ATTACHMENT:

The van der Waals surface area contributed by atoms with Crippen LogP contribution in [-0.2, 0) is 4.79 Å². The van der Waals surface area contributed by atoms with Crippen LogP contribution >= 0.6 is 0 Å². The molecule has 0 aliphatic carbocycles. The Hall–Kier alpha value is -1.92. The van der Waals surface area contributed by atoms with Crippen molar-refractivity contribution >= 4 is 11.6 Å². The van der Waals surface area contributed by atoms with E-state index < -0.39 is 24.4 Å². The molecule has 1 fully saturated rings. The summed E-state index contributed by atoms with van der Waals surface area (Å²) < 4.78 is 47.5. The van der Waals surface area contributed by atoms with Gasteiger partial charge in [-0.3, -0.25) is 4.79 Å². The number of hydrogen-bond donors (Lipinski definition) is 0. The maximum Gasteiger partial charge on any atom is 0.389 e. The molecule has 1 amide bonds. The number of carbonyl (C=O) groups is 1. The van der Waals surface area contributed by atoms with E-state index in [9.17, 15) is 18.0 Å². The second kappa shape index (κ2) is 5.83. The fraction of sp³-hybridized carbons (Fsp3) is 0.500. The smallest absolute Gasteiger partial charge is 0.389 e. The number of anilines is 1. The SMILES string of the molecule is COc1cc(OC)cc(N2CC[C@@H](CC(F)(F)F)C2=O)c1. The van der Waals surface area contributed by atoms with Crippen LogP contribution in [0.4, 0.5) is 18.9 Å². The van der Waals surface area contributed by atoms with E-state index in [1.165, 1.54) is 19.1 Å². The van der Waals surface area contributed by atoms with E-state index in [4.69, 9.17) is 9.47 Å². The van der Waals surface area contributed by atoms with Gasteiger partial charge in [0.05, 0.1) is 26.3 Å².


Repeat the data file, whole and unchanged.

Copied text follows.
The van der Waals surface area contributed by atoms with Crippen LogP contribution in [-0.2, 0) is 4.79 Å². The van der Waals surface area contributed by atoms with Crippen LogP contribution >= 0.6 is 0 Å². The molecule has 0 aliphatic carbocycles. The Hall–Kier alpha value is -1.92. The van der Waals surface area contributed by atoms with Crippen molar-refractivity contribution >= 4 is 11.6 Å². The van der Waals surface area contributed by atoms with E-state index < -0.39 is 24.4 Å². The molecule has 1 fully saturated rings. The summed E-state index contributed by atoms with van der Waals surface area (Å²) < 4.78 is 47.5. The van der Waals surface area contributed by atoms with Gasteiger partial charge in [-0.3, -0.25) is 4.79 Å². The number of hydrogen-bond donors (Lipinski definition) is 0. The maximum Gasteiger partial charge on any atom is 0.389 e. The molecule has 1 amide bonds. The number of carbonyl (C=O) groups is 1. The van der Waals surface area contributed by atoms with E-state index in [9.17, 15) is 18.0 Å². The second kappa shape index (κ2) is 5.83. The fraction of sp³-hybridized carbons (Fsp3) is 0.500. The smallest absolute Gasteiger partial charge is 0.389 e. The number of anilines is 1. The SMILES string of the molecule is COc1cc(OC)cc(N2CC[C@@H](CC(F)(F)F)C2=O)c1. The van der Waals surface area contributed by atoms with Crippen LogP contribution in [0.4, 0.5) is 18.9 Å². The van der Waals surface area contributed by atoms with E-state index in [1.165, 1.54) is 19.1 Å². The van der Waals surface area contributed by atoms with E-state index in [4.69, 9.17) is 9.47 Å². The van der Waals surface area contributed by atoms with Gasteiger partial charge in [0.05, 0.1) is 26.3 Å².